It’s a fine-tuned mechanical stroke, and it’s likely the reason Thompson found himself selected in the first round. He transfers his weight well, establishes a firm front side, and uses the force generated from his core’s axis of rotation to punish the baseball.
On the negative side, the most concerning facet of Thompson’s game has been the absence of development in his hit tool. Injuries to his hamstring and hamate bone have hampered his career, limiting him to just 84 and 57 games in 2018 and 2019, respectively. This lack of in-game experience has limited the development of Thompson’s approach, which leaves something to be desired. He's eager to punish fastballs, but this exposes him to being exploited by off-speed pitches. This flaw is why Thompson’s hit tool routinely receives just a 35 - 40 FV (below-average) grade.
The approach hasn’t seemed to improve from 2017 - 2019, with his K rate failing to improve throughout his time in full season ball (28.7% K in 2018, 31.6% in 2019). His K rate in the AFL was also at 30.1%, so the strikeouts are going to be a reality of his game. The question remains whether he can make enough hard contact to overcome the strikeouts.
Lastly, Thompson’s a plus (60 - 65 FV) runner, and his aggressiveness at the plate also shows up in his baserunning. In what is my favorite clip of his amateur career, we can see Thompson recognize the center fielder is lackadaisically approaching this single. Thompson seizes the opportunity to take the extra bag:
The tools are clearly there, but the likelihood Thompson ever puts them all together remains in doubt. I love his profile - aggressive player with a high baseball IQ - but I’ll hedge against my confidence in his further development by falling back on his approach’s flaws. I wouldn’t even begin to ponder putting a comp on Bubba Thompson, as the variance in his profile remains so extreme as to make any attempt meaningless. But in assigning him to AA Frisco to begin 2021, the Rangers have matched Thompson’s aggressiveness and I’m excited to see how he handles the most challenging promotion in a player’s MiLB career.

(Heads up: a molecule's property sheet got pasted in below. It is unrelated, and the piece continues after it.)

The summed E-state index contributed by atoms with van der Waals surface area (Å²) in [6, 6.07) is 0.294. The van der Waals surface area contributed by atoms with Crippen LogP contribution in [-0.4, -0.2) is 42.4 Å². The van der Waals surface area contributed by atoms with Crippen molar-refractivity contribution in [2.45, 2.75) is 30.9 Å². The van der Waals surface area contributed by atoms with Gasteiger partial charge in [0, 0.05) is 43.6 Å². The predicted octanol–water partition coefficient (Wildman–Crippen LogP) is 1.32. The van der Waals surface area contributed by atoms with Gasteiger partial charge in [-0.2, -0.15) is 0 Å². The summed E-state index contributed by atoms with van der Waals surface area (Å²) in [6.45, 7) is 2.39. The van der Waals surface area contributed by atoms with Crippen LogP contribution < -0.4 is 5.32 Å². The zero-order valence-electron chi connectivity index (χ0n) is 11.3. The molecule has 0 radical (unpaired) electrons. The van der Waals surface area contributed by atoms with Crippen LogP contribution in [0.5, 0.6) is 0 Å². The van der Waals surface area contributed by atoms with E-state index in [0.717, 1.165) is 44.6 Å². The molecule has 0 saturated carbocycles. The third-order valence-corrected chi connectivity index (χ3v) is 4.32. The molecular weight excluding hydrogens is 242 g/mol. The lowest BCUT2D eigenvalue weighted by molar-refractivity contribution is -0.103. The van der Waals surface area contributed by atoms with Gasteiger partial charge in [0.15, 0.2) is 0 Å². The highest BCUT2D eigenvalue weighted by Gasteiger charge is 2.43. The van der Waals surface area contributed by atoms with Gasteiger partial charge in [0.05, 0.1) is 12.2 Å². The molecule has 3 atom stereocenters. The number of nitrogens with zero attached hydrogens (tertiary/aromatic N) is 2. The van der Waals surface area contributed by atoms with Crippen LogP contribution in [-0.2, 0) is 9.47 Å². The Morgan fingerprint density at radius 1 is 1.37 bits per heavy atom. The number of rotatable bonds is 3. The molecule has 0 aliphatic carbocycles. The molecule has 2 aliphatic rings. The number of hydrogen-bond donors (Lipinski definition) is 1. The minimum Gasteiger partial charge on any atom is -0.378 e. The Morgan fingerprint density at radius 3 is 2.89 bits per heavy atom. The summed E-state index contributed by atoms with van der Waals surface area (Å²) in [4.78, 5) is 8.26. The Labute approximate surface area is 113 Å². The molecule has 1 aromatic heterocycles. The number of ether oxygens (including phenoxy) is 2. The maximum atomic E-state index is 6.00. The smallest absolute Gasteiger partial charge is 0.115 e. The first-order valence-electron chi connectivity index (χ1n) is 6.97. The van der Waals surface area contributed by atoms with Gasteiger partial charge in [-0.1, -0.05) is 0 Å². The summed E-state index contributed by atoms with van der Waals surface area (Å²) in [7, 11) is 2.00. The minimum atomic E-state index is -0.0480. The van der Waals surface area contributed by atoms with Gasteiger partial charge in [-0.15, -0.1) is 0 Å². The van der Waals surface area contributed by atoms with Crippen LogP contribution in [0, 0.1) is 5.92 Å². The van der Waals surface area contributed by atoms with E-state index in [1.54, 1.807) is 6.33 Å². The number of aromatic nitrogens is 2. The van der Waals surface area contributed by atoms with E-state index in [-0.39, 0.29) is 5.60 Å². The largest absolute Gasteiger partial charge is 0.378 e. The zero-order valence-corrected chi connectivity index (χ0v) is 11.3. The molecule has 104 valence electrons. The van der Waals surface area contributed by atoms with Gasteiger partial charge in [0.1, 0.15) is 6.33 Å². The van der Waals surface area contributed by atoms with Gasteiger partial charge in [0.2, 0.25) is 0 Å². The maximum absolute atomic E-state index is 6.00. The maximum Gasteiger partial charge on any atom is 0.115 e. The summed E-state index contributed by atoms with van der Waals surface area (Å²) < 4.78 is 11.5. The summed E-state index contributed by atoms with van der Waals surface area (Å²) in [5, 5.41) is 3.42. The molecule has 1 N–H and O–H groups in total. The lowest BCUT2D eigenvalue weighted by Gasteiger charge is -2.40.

That sums up our hidden gems list for the hitters. If you think I missed any names, or would like to suggest a hidden gem who didn’t meet the rules I arbitrarily put on this exercise (Blaine Crim, Zion Banister, etc.) feel free to throw their name in the comment section. With the depth in the Rangers’ farm, there are plenty of other candidates for hidden gems consideration. The most fun part of this exercise is yet to be had, as we wait to watch and evaluate each of these players’ performances across the various MiLB affiliates.